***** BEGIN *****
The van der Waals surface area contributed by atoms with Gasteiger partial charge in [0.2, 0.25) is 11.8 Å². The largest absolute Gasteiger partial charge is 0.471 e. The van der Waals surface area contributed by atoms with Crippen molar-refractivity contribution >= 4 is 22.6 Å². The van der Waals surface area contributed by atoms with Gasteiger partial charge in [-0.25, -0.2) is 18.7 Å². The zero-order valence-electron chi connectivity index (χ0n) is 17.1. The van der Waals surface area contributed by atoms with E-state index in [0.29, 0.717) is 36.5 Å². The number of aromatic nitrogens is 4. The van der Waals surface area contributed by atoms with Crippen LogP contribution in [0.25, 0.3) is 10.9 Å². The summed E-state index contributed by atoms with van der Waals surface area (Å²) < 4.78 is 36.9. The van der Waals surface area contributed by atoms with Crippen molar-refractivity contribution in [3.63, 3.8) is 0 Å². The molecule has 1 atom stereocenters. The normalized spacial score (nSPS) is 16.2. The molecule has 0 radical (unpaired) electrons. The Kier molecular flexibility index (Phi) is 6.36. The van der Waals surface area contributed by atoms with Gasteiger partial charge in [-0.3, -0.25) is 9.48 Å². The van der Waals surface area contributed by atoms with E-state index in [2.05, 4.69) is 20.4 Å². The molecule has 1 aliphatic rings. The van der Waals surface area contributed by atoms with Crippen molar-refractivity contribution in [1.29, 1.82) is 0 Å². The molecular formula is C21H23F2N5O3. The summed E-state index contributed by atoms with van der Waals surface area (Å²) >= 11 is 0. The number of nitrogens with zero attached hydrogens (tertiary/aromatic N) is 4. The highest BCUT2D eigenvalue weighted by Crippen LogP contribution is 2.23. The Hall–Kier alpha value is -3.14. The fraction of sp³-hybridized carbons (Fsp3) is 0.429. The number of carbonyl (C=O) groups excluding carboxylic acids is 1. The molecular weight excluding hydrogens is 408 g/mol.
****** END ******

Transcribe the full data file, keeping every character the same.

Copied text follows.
The van der Waals surface area contributed by atoms with Gasteiger partial charge in [0.2, 0.25) is 11.8 Å². The largest absolute Gasteiger partial charge is 0.471 e. The van der Waals surface area contributed by atoms with Crippen molar-refractivity contribution >= 4 is 22.6 Å². The van der Waals surface area contributed by atoms with Gasteiger partial charge in [-0.25, -0.2) is 18.7 Å². The zero-order valence-electron chi connectivity index (χ0n) is 17.1. The van der Waals surface area contributed by atoms with E-state index in [0.29, 0.717) is 36.5 Å². The number of aromatic nitrogens is 4. The van der Waals surface area contributed by atoms with Crippen LogP contribution in [0.25, 0.3) is 10.9 Å². The summed E-state index contributed by atoms with van der Waals surface area (Å²) < 4.78 is 36.9. The van der Waals surface area contributed by atoms with Crippen molar-refractivity contribution in [3.63, 3.8) is 0 Å². The molecule has 1 atom stereocenters. The normalized spacial score (nSPS) is 16.2. The molecule has 0 radical (unpaired) electrons. The Kier molecular flexibility index (Phi) is 6.36. The van der Waals surface area contributed by atoms with Gasteiger partial charge in [-0.3, -0.25) is 9.48 Å². The van der Waals surface area contributed by atoms with E-state index in [2.05, 4.69) is 20.4 Å². The molecule has 1 aliphatic rings. The van der Waals surface area contributed by atoms with Crippen molar-refractivity contribution in [1.29, 1.82) is 0 Å². The molecular formula is C21H23F2N5O3. The summed E-state index contributed by atoms with van der Waals surface area (Å²) >= 11 is 0. The number of nitrogens with zero attached hydrogens (tertiary/aromatic N) is 4. The highest BCUT2D eigenvalue weighted by Crippen LogP contribution is 2.23. The Hall–Kier alpha value is -3.14. The fraction of sp³-hybridized carbons (Fsp3) is 0.429. The number of carbonyl (C=O) groups excluding carboxylic acids is 1. The molecular weight excluding hydrogens is 408 g/mol.